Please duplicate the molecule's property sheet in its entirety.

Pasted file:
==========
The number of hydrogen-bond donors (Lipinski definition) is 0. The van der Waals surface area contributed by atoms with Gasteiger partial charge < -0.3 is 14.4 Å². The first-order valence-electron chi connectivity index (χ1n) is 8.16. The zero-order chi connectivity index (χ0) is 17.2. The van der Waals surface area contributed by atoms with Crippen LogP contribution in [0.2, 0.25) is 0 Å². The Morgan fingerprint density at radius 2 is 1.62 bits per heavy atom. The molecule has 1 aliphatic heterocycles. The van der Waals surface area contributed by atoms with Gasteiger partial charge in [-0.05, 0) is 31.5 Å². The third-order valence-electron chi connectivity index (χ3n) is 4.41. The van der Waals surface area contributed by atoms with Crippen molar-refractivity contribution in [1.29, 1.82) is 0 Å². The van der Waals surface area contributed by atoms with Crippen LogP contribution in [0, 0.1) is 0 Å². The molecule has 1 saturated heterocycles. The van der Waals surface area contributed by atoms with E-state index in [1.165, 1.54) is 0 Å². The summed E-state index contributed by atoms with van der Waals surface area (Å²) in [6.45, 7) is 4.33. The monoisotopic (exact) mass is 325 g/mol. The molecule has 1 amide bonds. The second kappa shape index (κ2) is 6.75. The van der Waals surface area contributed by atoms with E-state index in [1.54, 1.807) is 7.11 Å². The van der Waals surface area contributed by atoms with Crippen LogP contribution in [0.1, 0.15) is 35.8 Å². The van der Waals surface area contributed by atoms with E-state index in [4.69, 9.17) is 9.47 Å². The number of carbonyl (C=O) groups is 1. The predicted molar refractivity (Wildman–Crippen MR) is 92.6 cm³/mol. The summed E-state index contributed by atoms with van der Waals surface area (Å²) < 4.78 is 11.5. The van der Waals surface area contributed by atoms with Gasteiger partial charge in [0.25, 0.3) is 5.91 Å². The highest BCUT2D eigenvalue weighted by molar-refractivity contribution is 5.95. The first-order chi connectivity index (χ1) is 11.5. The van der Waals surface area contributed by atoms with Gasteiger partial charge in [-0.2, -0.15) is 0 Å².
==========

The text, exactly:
The number of hydrogen-bond donors (Lipinski definition) is 0. The van der Waals surface area contributed by atoms with Gasteiger partial charge < -0.3 is 14.4 Å². The first-order valence-electron chi connectivity index (χ1n) is 8.16. The zero-order chi connectivity index (χ0) is 17.2. The van der Waals surface area contributed by atoms with Crippen LogP contribution in [0.2, 0.25) is 0 Å². The Morgan fingerprint density at radius 2 is 1.62 bits per heavy atom. The molecule has 1 aliphatic heterocycles. The van der Waals surface area contributed by atoms with Gasteiger partial charge in [-0.05, 0) is 31.5 Å². The third-order valence-electron chi connectivity index (χ3n) is 4.41. The van der Waals surface area contributed by atoms with Crippen molar-refractivity contribution in [1.29, 1.82) is 0 Å². The van der Waals surface area contributed by atoms with Crippen LogP contribution in [0, 0.1) is 0 Å². The molecule has 1 saturated heterocycles. The van der Waals surface area contributed by atoms with E-state index in [1.165, 1.54) is 0 Å². The summed E-state index contributed by atoms with van der Waals surface area (Å²) in [6.45, 7) is 4.33. The monoisotopic (exact) mass is 325 g/mol. The molecule has 1 amide bonds. The second kappa shape index (κ2) is 6.75. The van der Waals surface area contributed by atoms with E-state index in [1.54, 1.807) is 7.11 Å². The van der Waals surface area contributed by atoms with Crippen LogP contribution in [0.1, 0.15) is 35.8 Å². The van der Waals surface area contributed by atoms with E-state index in [4.69, 9.17) is 9.47 Å². The number of carbonyl (C=O) groups is 1. The predicted molar refractivity (Wildman–Crippen MR) is 92.6 cm³/mol. The summed E-state index contributed by atoms with van der Waals surface area (Å²) < 4.78 is 11.5. The van der Waals surface area contributed by atoms with Gasteiger partial charge in [0.25, 0.3) is 5.91 Å². The highest BCUT2D eigenvalue weighted by molar-refractivity contribution is 5.95. The first-order chi connectivity index (χ1) is 11.5. The van der Waals surface area contributed by atoms with Gasteiger partial charge in [-0.2, -0.15) is 0 Å².